Solar Boom Pales in Comparison to Oil and Gas Production
September 4, 2014
Since 2011, the amount of solar energy has doubled, and 400,000 American homes now have rooftop solar panels. Even with this growth, Manhattan Institute Senior Fellow Robert Bryce reminds readers the growth in solar is nothing compared to the hydrocarbon boom.
For example, American oil production in July 2014 was 8.5 million barrels per day, a 1.2 million barrel increase over the previous year's production. Solar, on the other hand, was producing the energy equivalent of 600,000 barrels per day in 2013. In short, Bryce explains, in just one year, the United States increased its oil production by more than twice the energy output of the entire solar sector.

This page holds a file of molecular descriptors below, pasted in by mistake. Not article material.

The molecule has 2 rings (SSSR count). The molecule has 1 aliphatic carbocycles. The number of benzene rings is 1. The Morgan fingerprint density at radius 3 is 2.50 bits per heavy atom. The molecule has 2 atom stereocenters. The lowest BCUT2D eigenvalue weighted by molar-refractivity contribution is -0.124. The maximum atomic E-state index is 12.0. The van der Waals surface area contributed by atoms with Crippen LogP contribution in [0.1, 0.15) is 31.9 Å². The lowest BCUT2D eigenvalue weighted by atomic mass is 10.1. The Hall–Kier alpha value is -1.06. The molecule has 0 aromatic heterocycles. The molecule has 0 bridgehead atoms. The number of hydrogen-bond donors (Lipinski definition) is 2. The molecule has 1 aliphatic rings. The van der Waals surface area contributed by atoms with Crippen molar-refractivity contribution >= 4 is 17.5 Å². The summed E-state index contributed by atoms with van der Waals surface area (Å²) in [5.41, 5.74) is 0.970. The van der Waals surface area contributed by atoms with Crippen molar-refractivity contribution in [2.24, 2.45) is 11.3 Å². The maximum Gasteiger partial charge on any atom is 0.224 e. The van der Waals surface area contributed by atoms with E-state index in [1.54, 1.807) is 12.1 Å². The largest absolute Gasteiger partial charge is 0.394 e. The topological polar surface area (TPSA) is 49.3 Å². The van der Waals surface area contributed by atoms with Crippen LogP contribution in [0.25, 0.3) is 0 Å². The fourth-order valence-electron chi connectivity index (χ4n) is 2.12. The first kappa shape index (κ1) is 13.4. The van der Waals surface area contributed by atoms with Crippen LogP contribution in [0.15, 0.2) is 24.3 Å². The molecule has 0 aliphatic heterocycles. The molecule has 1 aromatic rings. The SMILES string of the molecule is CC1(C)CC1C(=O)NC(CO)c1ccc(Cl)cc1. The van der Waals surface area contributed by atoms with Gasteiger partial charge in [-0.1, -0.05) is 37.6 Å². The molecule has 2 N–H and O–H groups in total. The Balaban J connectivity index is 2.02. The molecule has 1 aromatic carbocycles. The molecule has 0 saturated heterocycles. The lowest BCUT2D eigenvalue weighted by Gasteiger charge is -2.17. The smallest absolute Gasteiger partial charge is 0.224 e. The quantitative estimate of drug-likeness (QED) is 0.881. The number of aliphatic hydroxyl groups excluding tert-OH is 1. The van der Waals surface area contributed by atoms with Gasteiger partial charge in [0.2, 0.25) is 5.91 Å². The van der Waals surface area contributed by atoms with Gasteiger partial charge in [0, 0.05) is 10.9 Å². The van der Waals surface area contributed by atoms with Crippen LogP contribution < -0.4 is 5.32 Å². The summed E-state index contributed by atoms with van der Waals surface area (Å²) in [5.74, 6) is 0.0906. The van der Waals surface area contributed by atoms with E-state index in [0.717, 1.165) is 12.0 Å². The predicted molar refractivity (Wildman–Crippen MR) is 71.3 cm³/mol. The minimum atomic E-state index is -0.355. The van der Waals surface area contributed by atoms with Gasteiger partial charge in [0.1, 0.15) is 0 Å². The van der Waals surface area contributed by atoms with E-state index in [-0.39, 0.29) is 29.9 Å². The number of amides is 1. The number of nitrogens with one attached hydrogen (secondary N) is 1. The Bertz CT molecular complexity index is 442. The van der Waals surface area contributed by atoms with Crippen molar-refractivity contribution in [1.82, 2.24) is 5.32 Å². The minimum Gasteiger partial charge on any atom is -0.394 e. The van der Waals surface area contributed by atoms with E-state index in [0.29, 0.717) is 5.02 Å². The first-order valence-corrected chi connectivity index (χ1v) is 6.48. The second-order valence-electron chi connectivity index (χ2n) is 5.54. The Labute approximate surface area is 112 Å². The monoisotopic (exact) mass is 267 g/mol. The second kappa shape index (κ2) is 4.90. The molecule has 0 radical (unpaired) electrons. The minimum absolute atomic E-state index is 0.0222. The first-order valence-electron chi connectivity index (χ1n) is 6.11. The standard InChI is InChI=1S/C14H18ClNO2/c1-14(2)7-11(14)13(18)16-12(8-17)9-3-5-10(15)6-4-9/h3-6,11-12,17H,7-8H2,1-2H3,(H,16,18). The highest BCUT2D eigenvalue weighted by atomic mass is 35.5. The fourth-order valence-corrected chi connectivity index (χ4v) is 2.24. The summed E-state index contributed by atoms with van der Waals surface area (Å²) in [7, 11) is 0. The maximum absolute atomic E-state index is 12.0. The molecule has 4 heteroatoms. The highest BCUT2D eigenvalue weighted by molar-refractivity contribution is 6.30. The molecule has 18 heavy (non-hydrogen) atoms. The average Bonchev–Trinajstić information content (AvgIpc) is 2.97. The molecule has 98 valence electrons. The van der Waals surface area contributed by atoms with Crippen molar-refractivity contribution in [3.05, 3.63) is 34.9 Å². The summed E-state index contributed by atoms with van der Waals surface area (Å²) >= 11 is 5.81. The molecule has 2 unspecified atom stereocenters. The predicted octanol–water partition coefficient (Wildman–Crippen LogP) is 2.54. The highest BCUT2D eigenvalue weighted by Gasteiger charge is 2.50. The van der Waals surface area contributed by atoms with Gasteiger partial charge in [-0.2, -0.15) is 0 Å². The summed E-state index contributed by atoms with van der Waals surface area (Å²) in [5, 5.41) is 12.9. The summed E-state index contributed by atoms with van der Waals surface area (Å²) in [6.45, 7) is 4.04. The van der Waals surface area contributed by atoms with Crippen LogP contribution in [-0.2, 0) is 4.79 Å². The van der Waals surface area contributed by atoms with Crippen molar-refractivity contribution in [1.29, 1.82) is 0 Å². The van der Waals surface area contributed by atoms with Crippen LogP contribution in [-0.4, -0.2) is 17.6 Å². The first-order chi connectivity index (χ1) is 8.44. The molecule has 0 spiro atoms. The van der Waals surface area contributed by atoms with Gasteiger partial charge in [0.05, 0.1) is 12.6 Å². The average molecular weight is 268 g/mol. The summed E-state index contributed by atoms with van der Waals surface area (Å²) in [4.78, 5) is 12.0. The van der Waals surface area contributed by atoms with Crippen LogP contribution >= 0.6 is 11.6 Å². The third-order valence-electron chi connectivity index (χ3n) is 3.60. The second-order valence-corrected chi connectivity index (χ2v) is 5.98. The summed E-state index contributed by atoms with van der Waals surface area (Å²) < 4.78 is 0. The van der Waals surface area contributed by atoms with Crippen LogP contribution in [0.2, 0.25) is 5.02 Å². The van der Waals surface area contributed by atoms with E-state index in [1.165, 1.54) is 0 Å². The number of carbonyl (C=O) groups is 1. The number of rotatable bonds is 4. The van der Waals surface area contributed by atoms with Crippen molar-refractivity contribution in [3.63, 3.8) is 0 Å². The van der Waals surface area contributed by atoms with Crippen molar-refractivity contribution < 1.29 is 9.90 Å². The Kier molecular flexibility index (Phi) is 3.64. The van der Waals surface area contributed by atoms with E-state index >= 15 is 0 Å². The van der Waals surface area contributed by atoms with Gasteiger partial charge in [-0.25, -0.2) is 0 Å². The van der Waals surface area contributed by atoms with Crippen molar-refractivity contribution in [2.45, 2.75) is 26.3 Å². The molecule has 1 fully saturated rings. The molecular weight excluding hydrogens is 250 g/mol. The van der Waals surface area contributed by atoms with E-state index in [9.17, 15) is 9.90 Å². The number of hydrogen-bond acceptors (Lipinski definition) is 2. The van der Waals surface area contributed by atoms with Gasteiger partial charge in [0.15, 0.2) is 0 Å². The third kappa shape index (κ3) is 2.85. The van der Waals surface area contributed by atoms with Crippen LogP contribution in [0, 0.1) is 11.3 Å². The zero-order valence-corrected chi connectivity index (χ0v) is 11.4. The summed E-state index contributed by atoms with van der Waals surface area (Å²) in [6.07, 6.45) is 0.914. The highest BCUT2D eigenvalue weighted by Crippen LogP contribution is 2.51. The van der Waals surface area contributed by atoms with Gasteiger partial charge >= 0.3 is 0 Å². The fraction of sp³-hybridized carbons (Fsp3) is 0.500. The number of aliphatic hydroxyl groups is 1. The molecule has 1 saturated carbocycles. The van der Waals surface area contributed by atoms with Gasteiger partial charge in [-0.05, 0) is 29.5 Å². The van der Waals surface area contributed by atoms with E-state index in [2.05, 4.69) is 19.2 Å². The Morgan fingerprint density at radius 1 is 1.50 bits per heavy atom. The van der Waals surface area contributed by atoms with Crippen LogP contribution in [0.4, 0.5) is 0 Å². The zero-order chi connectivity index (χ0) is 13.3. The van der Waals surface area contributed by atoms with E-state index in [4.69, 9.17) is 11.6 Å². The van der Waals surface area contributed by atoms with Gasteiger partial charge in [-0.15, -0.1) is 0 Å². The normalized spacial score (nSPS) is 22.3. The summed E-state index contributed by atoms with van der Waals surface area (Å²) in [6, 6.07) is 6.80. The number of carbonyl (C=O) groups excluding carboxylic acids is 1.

He also compares solar with coal energy:
- Coal use worldwide increased 3 percent in 2013 -- the energy equivalent of 2 million barrels of oil each day.
- Thus, the world's coal use increased by more than three times the amount of energy all solar power today provides.
- Coal consumption is the equivalent of 77 million barrels of oil per day -- 128 times the amount of energy produced by solar power.
Bryce writes that solar power is a good thing, offering real opportunities in rural economies in need of electricity. But policymakers cheering the growth of solar power often fail to note how oil and gas is revolutionizing the energy industry and producing vast amounts of energy.
Source: Robert Bryce, "Yes, solar is booming, but...," Newsday, September 2, 2014.
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